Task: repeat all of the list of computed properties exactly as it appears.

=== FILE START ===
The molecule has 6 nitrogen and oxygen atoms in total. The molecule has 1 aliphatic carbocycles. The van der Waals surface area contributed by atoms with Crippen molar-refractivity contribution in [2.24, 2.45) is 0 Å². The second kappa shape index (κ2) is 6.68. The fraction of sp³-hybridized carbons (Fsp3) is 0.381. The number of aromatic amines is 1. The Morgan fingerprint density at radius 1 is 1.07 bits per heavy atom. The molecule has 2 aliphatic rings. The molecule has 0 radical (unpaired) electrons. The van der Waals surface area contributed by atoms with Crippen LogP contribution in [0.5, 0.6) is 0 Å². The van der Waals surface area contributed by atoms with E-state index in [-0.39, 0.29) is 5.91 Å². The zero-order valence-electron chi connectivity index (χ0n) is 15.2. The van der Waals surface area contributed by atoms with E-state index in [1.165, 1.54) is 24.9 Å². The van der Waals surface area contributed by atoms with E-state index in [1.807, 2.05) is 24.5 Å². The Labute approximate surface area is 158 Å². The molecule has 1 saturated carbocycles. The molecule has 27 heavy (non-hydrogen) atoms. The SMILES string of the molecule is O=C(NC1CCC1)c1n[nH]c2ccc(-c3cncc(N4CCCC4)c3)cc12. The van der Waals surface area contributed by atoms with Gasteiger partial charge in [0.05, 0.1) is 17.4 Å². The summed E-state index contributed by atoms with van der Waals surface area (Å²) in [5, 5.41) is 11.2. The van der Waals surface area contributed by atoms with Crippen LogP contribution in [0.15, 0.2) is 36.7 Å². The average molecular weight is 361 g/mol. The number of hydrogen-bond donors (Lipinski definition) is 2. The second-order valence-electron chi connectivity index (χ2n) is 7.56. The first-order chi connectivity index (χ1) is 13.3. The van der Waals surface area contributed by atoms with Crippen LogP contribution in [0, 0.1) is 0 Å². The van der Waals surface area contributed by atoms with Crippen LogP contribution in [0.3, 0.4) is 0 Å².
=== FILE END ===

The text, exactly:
The molecule has 6 nitrogen and oxygen atoms in total. The molecule has 1 aliphatic carbocycles. The van der Waals surface area contributed by atoms with Crippen molar-refractivity contribution in [2.24, 2.45) is 0 Å². The second kappa shape index (κ2) is 6.68. The fraction of sp³-hybridized carbons (Fsp3) is 0.381. The number of aromatic amines is 1. The Morgan fingerprint density at radius 1 is 1.07 bits per heavy atom. The molecule has 2 aliphatic rings. The molecule has 0 radical (unpaired) electrons. The van der Waals surface area contributed by atoms with Crippen LogP contribution in [0.5, 0.6) is 0 Å². The van der Waals surface area contributed by atoms with E-state index in [-0.39, 0.29) is 5.91 Å². The zero-order valence-electron chi connectivity index (χ0n) is 15.2. The van der Waals surface area contributed by atoms with E-state index in [1.165, 1.54) is 24.9 Å². The van der Waals surface area contributed by atoms with E-state index in [1.807, 2.05) is 24.5 Å². The Labute approximate surface area is 158 Å². The molecule has 1 saturated carbocycles. The molecule has 27 heavy (non-hydrogen) atoms. The SMILES string of the molecule is O=C(NC1CCC1)c1n[nH]c2ccc(-c3cncc(N4CCCC4)c3)cc12. The van der Waals surface area contributed by atoms with Gasteiger partial charge in [0.05, 0.1) is 17.4 Å². The summed E-state index contributed by atoms with van der Waals surface area (Å²) in [5, 5.41) is 11.2. The van der Waals surface area contributed by atoms with Crippen LogP contribution in [0.15, 0.2) is 36.7 Å². The average molecular weight is 361 g/mol. The number of hydrogen-bond donors (Lipinski definition) is 2. The second-order valence-electron chi connectivity index (χ2n) is 7.56. The first-order chi connectivity index (χ1) is 13.3. The van der Waals surface area contributed by atoms with Crippen LogP contribution in [0, 0.1) is 0 Å². The van der Waals surface area contributed by atoms with Crippen LogP contribution in [0.3, 0.4) is 0 Å².